Plato: The Apology vs. The Allegory of the Cave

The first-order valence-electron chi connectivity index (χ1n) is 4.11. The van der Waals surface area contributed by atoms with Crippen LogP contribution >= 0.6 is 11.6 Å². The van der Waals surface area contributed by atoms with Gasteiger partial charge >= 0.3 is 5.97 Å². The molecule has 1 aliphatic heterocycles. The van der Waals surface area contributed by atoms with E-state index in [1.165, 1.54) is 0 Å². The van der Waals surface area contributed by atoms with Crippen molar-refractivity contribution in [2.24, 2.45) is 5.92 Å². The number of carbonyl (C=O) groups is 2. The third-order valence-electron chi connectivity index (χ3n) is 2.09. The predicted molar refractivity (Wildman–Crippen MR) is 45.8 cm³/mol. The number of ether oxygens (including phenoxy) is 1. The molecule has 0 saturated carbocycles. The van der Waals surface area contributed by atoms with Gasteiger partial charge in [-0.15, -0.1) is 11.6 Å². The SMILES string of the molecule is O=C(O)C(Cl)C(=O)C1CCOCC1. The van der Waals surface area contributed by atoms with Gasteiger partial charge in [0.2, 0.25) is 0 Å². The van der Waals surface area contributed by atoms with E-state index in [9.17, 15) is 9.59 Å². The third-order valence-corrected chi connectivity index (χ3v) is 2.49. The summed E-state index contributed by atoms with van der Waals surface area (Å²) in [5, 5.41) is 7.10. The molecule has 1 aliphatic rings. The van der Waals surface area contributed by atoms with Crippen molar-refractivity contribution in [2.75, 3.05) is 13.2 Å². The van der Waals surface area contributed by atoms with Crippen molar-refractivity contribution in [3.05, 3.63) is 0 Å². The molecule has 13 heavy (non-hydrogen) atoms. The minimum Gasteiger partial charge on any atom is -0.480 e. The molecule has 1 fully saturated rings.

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In The Apology, Socrates begins by separating himself from his fellow philosophers and those who came before him. His main argument rests on the assumption that his wisdom is justified by his understanding that he does not possess all knowledge, nor does Socrates attempt to persuade others into thinking he does. Given this, Socrates attests that he has made it his life’s duty to question those who claim to be experts. Socrates upholds that philosophy is a way of life; the unifying theme of his life is to question knowledge, therefore, the questioning of knowledge must be Socrates’ philosophy. This philosophy contradicts with that of other philosophers, whose beliefs rest on the pursuit and building of knowledge. It can be concluded that other philosophers aspire to obtain as much knowledge as possible, while Socrates is in search of only the underlying truth. Knowledge is the common idea of The Apology and The Allegory of the Cave. The Allegory serves as a metaphor that illustrates the effects of knowledge on the human spirit. It begins with a group of people, trapped in a dark cave since birth. The people are bound such that they can only see the back of the cave. Behind them is a fire. The fire casts shadows of the outside world onto the walls of the cave. Their minds are free to construct stories of what these shadows mean and how to interpret them. This limited perception and false truth created by the imaginations of the cave men can represent the most basic of knowledge; that which has yet to see the truth: the imagination. The Allegory of the Cave represents the pursuit of knowledge in the form a stages. The first stage being that of imagination, where man has so little knowledge that he is forced to construct his own truths. After being set free, the truth is revealed, and man attains a belief in new possibilities. Subsequently, man leaves

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